Cannabis edibles are expected to become legal in Canada this fall; however, they are already widely available across the country, as well as in legalized US states. For those who are interested in trying cannabis edibles, it is important to understand that the effects and the onset/offset time for ingesting marijuana are much different than when you smoke or vape.
In fact, these two consumption methods produce wildly different effects, so you want to ensure you know the differences before consuming cannabis edibles.
Cannabis Edibles vs. Cannabis Inhalation: Onset and Offset Time
One of the biggest differences between eating cannabis edibles and smoking or vaping cannabis is the time it takes to affect the user, as well as how long it takes for the effects to leave your system.
When you ingest cannabis, tetrahydrocannabinol (THC) passes through the stomach before it is metabolized by the liver, which converts it to 11-hydroxy-THC. Because of the way cannabis edibles are metabolized, it can take anywhere from 30 minutes to more than two hours to kick in. What’s more, the effects can last for several hours.
The time it takes for cannabis edibles to take effect depends on a number of factors like age, weight, body chemistry, as well as how much food is consumed prior to ingesting the edible and how fast the liver processes THC. The onset time for ingesting cannabis edibles can also depend on how much sleep you’ve had, how active you are, and what your regular diet consists of. Since everyone has a different biological structure and tolerance, it is difficult to know how much to take and how long you’ll have to wait to feel the effects.
Inhaled THC, on the other hand, undergoes a different metabolic process and travels directly from the lungs to the brain. This is why the effects of inhaling cannabis set in a lot faster than they do when a person ingests cannabis edibles. When you inhale or vape cannabis, the effects will also dissipate a lot faster compared to when it is ingested.
Cannabis Edibles vs. Cannabis Inhalation: Dosing
As mentioned, cannabis edibles are not yet legal in Canada, and the main reason behind this is that edibles can be difficult to dose. You see, determining the THC content of edibles is no easy feat. Even professional cannabis distributors can have difficulty capturing the exact dose labeled on their products.
What’s more, because cannabis edibles can take a while to kick in, there is also fear of overconsumption leading to emergency room visits, which was an issue for Colorado following legalization. Although overdosing on cannabis is not fatal, some of the negative effects of ingesting too much cannabis include disorientation, confusion, acute panic attacks, and, in some cases, acute psychosis.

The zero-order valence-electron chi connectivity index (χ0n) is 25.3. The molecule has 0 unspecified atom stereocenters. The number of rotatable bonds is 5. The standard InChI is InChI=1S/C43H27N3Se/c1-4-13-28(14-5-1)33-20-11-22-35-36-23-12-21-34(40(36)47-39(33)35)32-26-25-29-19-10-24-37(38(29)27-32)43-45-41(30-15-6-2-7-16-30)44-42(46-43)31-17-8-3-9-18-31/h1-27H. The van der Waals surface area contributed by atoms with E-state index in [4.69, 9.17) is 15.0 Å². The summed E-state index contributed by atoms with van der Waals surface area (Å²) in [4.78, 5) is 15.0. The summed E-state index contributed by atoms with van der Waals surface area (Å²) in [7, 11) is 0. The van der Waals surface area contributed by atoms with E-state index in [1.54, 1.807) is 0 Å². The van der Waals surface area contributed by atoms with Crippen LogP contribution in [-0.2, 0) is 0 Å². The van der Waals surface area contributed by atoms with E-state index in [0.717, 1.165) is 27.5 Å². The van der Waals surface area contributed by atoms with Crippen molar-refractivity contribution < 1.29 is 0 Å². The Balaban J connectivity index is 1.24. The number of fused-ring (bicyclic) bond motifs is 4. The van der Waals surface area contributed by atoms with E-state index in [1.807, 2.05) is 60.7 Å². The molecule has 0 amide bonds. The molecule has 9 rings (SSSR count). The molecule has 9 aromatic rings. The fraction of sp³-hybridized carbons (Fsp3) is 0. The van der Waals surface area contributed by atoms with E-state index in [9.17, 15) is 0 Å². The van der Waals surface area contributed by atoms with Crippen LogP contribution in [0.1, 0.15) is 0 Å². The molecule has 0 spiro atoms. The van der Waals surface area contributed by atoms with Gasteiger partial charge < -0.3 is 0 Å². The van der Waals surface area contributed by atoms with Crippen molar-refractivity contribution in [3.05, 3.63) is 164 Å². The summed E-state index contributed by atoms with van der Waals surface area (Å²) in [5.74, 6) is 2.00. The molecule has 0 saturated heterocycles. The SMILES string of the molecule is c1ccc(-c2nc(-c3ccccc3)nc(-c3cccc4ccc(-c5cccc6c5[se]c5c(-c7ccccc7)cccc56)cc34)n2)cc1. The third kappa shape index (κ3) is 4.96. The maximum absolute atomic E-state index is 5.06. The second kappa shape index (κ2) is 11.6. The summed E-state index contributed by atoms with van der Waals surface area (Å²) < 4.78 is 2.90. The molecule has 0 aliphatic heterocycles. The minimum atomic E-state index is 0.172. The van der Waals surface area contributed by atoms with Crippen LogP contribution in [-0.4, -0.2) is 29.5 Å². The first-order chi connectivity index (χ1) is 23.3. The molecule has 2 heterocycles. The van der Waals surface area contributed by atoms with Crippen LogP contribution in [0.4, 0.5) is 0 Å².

Inhaling cannabis offers an instantaneous effect, so it can be easier for consumers to gradually increase their intake without concerns of going overboard. However, there are still some risks associated with smoking too much cannabis, from smoking-related health problems to paranoia to cannabinoid hyperemesis syndrome, a severe vomiting condition associated with heavy cannabis use.
Cannabis Edibles vs. Cannabis Inhalation: Effects
When inhaling cannabis, the duration tends to be short, with effects peaking within the first 10 to 30 minutes before rapidly dissipating. On the other hand, the effects of cannabis edibles can take a while to kick in and can last several hours.
The specific effects you will feel when you inhale cannabis flower or concentrates will vary depending on the strain you have chosen. While sativa strains offer a more energetic, uplifting effect that is ideal for mental focus and creativity, indica offers a relaxed, sedative effect that aids in sleep and is best for night time use.
The effects of cannabis edibles will also vary depending on the strain and the level of THC, but many consumers report that larger doses create stronger body effects and an almost psychedelic head high. Smaller doses produce milder, more comfortable effects.
When cannabis is heated during the cooking process, many of its inactive cannabinoids like THCA and CBDA are converted to THC, CBD, and CBN. This process, which is called decarboxylation, along with the higher levels of THC found in edibles, are perfect for treating a number of health issues like insomnia, chronic pain, epilepsy, headaches, autoimmune disorders, nausea, and nervous system disorders.
Of course, there are also edibles that are made of cannabidiol (CBD), which comes from the hemp plant and doesn’t include the psychoactive effects of THC. These types of cannabis edibles offer the medical benefits of the plant but won’t get you high, so they have virtually zero side effects.
Cannabis Edibles vs. Cannabis Inhalation: The Takeaway
When it comes to deciding to ingest cannabis edibles or smoke dried cannabis flower, it really comes down to your personal preference and what you want to use the cannabis for.
Many consumers are opting for edibles because they are the more discreet option in comparison to smoking. It is important to remember that although edible cannabis may be available in your area, the dose isn’t regulated and should, therefore, be approached with caution.
Have you ever tried cannabis edibles? If so, let us know your favorites in the comments.
Featured Image: Canva